Just coming out of hibernation and ready to get back on the court? Us too! With temperatures (slowly) climbing, outdoor tennis season is imminent. To ensure your body is well equipped to handle the movements that come with having a racquet in hand and a forehand in motion, we enlisted Certified Personal Trainer Bryan Smith to help us get back in the swing of things safely.
As Smith says, “We all know the player with elbow sleeves, knee sleeves and ice packs on every part of their body at the end of practice.” Yeah, we don’t want to be them! Let’s get this workout started:
Smith: Too often I’ve seen clients who play racquet sports that are suffering from some sort of shoulder or elbow issue. Ensuring that you are eliciting proper rotation from your upper back tends to prevent the bottlenecked movement coming strictly from your arm during your swing.
The exercise: My favourite exercise to promote thoracic rotation is a “Side Lying Rotation.” For this exercise you lay on your side, straddle a couple of pillows or couch cushions with your top leg, then reach out over your opposite shoulder with your arm extended. You should feel a nice stretch in your chest, since this is probably a position you haven’t been in for a while. Move back to the starting position and complete this movement for 8-10 repetitions per side.
Smith: I’ve seen pointless crunches prescribed for too many years when it comes to rotational athletes. For me, your “core” is essentially the centre of your “X”, it’s meant to produce an incredible amount of stability while the rest of your body moves.
The exercise: To help engage your core muscles properly throughout your swing, I’m a huge fan of “Tubing Anti-Rotations.” Grab yourself a piece of tubing and attach it at chest height. Pull the tubing into your chest and turn so the resistance is at your side. Now, with the feet shoulder width apart and arms partially extended, quickly rotate from the hips and thoracic spine away from the direction of the tubing. Keep your hands in front of your chest and ensure your abdominals are braced throughout. Keep a relatively loose grip, as all tension should be held in your core. Complete 10-12 repetitions per side.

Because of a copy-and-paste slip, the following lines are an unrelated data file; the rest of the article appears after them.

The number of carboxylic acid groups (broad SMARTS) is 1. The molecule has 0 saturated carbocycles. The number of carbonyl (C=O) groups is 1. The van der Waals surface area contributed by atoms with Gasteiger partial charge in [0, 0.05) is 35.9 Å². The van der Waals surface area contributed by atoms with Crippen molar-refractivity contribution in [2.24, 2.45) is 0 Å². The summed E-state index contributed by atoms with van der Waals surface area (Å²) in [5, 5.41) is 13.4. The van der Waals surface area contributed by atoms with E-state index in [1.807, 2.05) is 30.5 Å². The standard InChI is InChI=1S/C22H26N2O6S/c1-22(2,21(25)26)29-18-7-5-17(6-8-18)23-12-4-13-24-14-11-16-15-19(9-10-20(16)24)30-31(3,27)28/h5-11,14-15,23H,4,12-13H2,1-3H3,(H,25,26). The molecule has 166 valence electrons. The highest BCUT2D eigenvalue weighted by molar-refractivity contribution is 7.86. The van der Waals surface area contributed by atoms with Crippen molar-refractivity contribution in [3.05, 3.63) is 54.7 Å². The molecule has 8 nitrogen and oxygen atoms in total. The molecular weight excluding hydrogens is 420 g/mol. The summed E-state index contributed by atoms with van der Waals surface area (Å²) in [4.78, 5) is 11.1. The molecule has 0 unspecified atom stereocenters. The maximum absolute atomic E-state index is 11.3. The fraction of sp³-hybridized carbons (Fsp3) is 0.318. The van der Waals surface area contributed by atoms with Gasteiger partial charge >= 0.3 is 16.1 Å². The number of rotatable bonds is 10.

Smith: Locked up hips means that the movements you are lacking may be forced to come from your knees or low back, and that’s a recipe for disaster.
The exercise: My go-to drill to improve on your range through your hips is called a “Half Kneel Adductor Mobilization.” This gives you some frontal plane movements and helps to open you up to get the most from your swing, and to keep you mobile as you sprint laterally towards the ball. You will need to get down on one knee and plant your other foot out to the side of your body at roughly a 90-degree angle from hip, to knee to toes. Keeping your knee straight and your body facing forwards, push your hips out to that side, hold for a count of 2, then come back. Repeat this 10 times per side, or until you start to loosen up.
Smith: This is the exercise that will have people looking the most confused. If you break it down, you can see why having strength laterally through the hips would be incredibly beneficial to every tennis player, along with ensuring that the knees stay protected and stable. You can eventually make these more explosive, but for now, just work on creating that movement connection while strengthening the sleepy hip muscles that haven’t done much since the first snowfall.
The exercise: Grab a piece of resistance tubing and stand on the centre while holding the handles in your hands. Spread your feet hip width apart and then take your hands and cross them, putting the opposite handle in the opposite hand, forming an “x” with the tubing. From here, making sure no movement comes from the upper body, and with a small knee bend, take strong steps sideways in one direction, carefully leading from the heel, not the toe. Take 12 steps in one direction, then 12 in the other. You should feel the side of your butt letting you know it remembers how to work again.
Smith: I know, it sounds terrible. This exercise is great for bringing back some mobility to your chilly shoulder joint that has become far too used to the huddling-for-warmth position thanks to cool Canadian air or too much time spent at an office desk.
The exercise: You will need the same piece of resistance tubing as the last exercise. Hold the actual tubing in your hands, out in front of your chest. Pull in each direction until you feel some tension and the bend is out of the band. Now, slowly, and without arching your back, bring your hands up and over your head until you’ve come around to having the tubing against you low back, then bring it back over. If that’s too much tension, next time just spread your hands apart a bit more before you come over your head. Complete this 10-12 times.
According to Smith, “These exercises aren’t so much designed to create tension and strength in the body, but more so to relieve the winter tension that’s been held in certain areas. There will be plenty of time during the season to build strength, but to start the season off with compensation patterns and faulty movements is a sure way to create an injury, and the last thing you want during your pre-season games is for mystery pains to start.”
Bryan Smith (@Catalyst_SPT) is the owner of Catalyst Specialized Personal Training and a writer for Inside Fitness Magazine.